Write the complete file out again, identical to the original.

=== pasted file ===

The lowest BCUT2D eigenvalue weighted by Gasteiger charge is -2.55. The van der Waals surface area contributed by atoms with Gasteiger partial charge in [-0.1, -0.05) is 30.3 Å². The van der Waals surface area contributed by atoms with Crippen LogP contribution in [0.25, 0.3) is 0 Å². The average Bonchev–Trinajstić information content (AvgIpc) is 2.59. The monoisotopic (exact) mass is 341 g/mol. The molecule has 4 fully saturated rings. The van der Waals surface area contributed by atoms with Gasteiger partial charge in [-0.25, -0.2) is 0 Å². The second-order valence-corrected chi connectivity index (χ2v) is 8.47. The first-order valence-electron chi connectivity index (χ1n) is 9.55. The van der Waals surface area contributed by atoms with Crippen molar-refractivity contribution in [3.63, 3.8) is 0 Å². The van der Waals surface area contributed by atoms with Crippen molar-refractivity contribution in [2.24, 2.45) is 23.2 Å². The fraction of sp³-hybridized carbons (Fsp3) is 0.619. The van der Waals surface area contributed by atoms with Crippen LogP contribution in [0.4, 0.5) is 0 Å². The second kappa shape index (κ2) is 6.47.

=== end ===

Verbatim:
The lowest BCUT2D eigenvalue weighted by Gasteiger charge is -2.55. The van der Waals surface area contributed by atoms with Gasteiger partial charge in [-0.1, -0.05) is 30.3 Å². The van der Waals surface area contributed by atoms with Crippen LogP contribution in [0.25, 0.3) is 0 Å². The average Bonchev–Trinajstić information content (AvgIpc) is 2.59. The monoisotopic (exact) mass is 341 g/mol. The molecule has 4 fully saturated rings. The van der Waals surface area contributed by atoms with Gasteiger partial charge in [-0.25, -0.2) is 0 Å². The second-order valence-corrected chi connectivity index (χ2v) is 8.47. The first-order valence-electron chi connectivity index (χ1n) is 9.55. The van der Waals surface area contributed by atoms with Crippen molar-refractivity contribution in [3.63, 3.8) is 0 Å². The van der Waals surface area contributed by atoms with Crippen molar-refractivity contribution in [2.24, 2.45) is 23.2 Å². The fraction of sp³-hybridized carbons (Fsp3) is 0.619. The van der Waals surface area contributed by atoms with Crippen LogP contribution in [0.4, 0.5) is 0 Å². The second kappa shape index (κ2) is 6.47.